It was the upmarket spec SkyActiv-X (the X designates Mazda’s innovative new spark controlled compressed ignition petrol engine) which boasts an output of some 180 bhp and a decent enough torque figure of 224 Nm at 3,000 rpm.
It will dash to 100 kph in a workmanlike 8.5 seconds and top speed is 204 kph. It will also return a consumption figure of 5.9 l/100 km (47.4 mpg) and cost €190 a year to tax thanks to its 105 g/km emission figure. All of the above is good, as is the fact we also had 4WD as standard and the positive driving traits of the Mazda3 (the CX-30 shares the same platform) such as the beautifully accurate steering, top drawer ride quality and handling which is at the upper end of the class norm thanks largely to Mazda’s refined G-Vectoring Control system which matches engine outputs and steering inputs to provide excellent cornering balance.
Unfortunately the tester was fitted with Mazda’s six-speed automatic gearbox and I have to say that in this car it was a terrible disappointment. It held onto cogs way too long and didn’t seem to be too inclined to kick-down when you wanted it to either.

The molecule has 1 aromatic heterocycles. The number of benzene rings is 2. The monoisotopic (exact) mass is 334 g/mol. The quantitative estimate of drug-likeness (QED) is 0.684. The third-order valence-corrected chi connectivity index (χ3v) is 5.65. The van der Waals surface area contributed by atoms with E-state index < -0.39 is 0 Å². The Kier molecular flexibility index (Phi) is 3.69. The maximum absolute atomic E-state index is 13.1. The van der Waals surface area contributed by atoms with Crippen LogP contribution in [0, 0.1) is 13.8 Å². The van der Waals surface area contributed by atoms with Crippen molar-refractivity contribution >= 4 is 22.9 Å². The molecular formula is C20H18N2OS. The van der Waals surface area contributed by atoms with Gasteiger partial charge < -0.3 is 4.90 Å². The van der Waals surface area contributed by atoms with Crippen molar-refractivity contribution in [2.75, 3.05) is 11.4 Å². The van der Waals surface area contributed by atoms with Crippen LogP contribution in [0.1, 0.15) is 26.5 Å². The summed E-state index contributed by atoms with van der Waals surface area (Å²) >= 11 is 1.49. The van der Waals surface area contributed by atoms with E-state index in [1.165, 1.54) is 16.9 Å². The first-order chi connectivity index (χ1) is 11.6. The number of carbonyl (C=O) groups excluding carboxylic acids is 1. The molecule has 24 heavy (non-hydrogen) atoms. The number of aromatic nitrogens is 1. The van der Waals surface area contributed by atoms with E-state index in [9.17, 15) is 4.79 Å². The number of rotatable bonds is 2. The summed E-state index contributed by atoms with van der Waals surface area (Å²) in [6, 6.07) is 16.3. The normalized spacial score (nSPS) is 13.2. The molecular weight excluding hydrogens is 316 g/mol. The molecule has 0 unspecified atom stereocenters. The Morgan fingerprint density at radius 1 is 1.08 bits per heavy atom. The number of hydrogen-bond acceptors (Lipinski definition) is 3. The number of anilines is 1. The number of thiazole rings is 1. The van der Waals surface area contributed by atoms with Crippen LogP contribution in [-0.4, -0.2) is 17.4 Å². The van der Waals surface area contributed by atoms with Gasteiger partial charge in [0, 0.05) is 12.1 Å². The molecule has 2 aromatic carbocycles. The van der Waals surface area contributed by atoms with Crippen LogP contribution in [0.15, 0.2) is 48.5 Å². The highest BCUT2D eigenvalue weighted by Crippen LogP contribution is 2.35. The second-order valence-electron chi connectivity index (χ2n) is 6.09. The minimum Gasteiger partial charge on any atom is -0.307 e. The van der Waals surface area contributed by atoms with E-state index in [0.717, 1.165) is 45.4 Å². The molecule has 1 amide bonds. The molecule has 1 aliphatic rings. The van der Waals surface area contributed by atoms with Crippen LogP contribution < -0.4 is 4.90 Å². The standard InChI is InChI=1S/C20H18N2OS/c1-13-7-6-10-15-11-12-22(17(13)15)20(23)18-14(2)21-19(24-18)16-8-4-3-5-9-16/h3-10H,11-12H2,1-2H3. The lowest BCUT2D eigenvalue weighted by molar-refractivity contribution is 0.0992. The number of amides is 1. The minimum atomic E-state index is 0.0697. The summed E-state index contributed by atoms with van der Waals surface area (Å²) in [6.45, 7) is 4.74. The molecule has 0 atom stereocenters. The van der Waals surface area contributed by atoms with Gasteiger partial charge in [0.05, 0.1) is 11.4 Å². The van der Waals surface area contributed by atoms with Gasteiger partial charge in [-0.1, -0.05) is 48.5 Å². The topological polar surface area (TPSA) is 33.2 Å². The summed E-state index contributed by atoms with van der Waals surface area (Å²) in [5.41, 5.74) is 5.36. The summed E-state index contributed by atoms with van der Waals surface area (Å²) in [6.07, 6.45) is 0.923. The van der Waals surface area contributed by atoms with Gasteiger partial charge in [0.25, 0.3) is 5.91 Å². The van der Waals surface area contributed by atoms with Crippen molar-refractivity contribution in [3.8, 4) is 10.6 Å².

In the normal course of events I am disposed to leaving automatic ‘boxes do their own thing and rarely resort to using the paddle shifters as I find most such systems to be only really useful on performance cars and not on cars which will ply their trade in the day-to-day humdrum of life.
In the case of this CX-30, I found that using the shifters was the only way of making the gearbox approximate anything like the functions it is supposed to carry out.
This is nearly unforgivable for an auto. These things are supposed to be intuitive and mindful of what is required of them. This one had a mind all of its own and was a serious disappointment.
On top of that I found the brakes to be spongy and completely lacking in any natural sort of feel – to the point where you really had to stomp on them to activate any willingness to slow down.
This is something you might get used to in time, but during my time with the car I found it disconcerting and not at all what I was used to from the company.